It's not merely coincidence that the origins of Mardi Gras and Valentine's Day are so closely tied since both are believed to stem from the same pagan Greek-Roman fertility celebrations connected with Lupercalia.
During the middle ages, the Catholic Church was unable to abolish the ancient traditions of local pagan tribes. Even after conversion, the people continued to celebrate their beliefs and as a compromise, the Church forced adaptation of many ancient feast and festivals. Originally Lupercalia, known today as Mardi Gras, honored the deity, Lupercus (meaning, "wolf"), a pastoral God along with others such as Bacchus, God of wine. Participants in this ancient ritual indulged in voluntary madness symbolized by donning masks and dressing like specters as a way to show they were giving themselves up to Bacchus and Venus. All aspects of pleasure were allowed during the Carnival celebration.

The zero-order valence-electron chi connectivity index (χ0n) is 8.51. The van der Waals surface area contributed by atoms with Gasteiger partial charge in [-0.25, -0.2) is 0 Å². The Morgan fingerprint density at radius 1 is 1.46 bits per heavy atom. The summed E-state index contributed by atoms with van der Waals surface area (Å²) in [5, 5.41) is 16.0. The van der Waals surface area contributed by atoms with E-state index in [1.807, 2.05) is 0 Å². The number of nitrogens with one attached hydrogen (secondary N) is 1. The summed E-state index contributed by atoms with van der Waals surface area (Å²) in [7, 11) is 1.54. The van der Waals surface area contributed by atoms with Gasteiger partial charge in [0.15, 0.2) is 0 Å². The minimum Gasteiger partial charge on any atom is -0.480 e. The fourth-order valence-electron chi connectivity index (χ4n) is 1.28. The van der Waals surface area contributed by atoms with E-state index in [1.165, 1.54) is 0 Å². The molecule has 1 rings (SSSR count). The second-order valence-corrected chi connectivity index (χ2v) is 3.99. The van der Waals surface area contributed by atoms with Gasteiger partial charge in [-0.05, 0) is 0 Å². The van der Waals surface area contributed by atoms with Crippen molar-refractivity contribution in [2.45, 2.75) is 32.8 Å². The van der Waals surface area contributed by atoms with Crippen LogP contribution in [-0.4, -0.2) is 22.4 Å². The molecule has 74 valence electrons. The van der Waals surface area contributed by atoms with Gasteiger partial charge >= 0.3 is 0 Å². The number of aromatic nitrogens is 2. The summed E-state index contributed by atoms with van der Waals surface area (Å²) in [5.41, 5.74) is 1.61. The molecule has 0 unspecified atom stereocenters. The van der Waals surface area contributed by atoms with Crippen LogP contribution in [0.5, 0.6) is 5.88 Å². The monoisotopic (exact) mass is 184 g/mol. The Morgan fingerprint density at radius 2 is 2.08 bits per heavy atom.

With the embrace of Christianity in Rome came the new interpretation, and carnival was deemed the period of abandon and merriment preceding the penance of Lent. The Lenten period is the 40 days commencing on Ash Wednesday and ending at Easter.